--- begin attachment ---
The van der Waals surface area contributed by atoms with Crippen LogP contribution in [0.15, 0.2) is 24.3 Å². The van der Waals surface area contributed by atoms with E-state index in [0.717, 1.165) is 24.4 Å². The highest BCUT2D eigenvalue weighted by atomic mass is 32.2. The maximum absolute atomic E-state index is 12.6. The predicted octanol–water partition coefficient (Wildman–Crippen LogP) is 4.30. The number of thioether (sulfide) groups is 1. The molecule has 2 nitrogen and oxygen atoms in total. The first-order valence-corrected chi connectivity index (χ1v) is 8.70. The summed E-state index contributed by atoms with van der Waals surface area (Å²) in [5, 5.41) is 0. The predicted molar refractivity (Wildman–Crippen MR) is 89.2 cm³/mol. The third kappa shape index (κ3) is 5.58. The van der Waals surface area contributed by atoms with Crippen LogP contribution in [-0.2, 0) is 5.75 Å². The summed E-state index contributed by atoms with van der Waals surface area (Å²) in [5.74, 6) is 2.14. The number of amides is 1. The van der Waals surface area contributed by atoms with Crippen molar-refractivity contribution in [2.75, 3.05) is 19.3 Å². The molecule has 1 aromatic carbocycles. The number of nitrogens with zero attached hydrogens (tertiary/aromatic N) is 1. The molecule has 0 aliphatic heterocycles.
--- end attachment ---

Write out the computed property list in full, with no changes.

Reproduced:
The van der Waals surface area contributed by atoms with Crippen LogP contribution in [0.15, 0.2) is 24.3 Å². The van der Waals surface area contributed by atoms with E-state index in [0.717, 1.165) is 24.4 Å². The highest BCUT2D eigenvalue weighted by atomic mass is 32.2. The maximum absolute atomic E-state index is 12.6. The predicted octanol–water partition coefficient (Wildman–Crippen LogP) is 4.30. The number of thioether (sulfide) groups is 1. The molecule has 2 nitrogen and oxygen atoms in total. The first-order valence-corrected chi connectivity index (χ1v) is 8.70. The summed E-state index contributed by atoms with van der Waals surface area (Å²) in [5, 5.41) is 0. The predicted molar refractivity (Wildman–Crippen MR) is 89.2 cm³/mol. The third kappa shape index (κ3) is 5.58. The van der Waals surface area contributed by atoms with Crippen LogP contribution in [-0.2, 0) is 5.75 Å². The summed E-state index contributed by atoms with van der Waals surface area (Å²) in [5.74, 6) is 2.14. The number of amides is 1. The van der Waals surface area contributed by atoms with Crippen molar-refractivity contribution in [2.75, 3.05) is 19.3 Å². The molecule has 1 aromatic carbocycles. The number of nitrogens with zero attached hydrogens (tertiary/aromatic N) is 1. The molecule has 0 aliphatic heterocycles.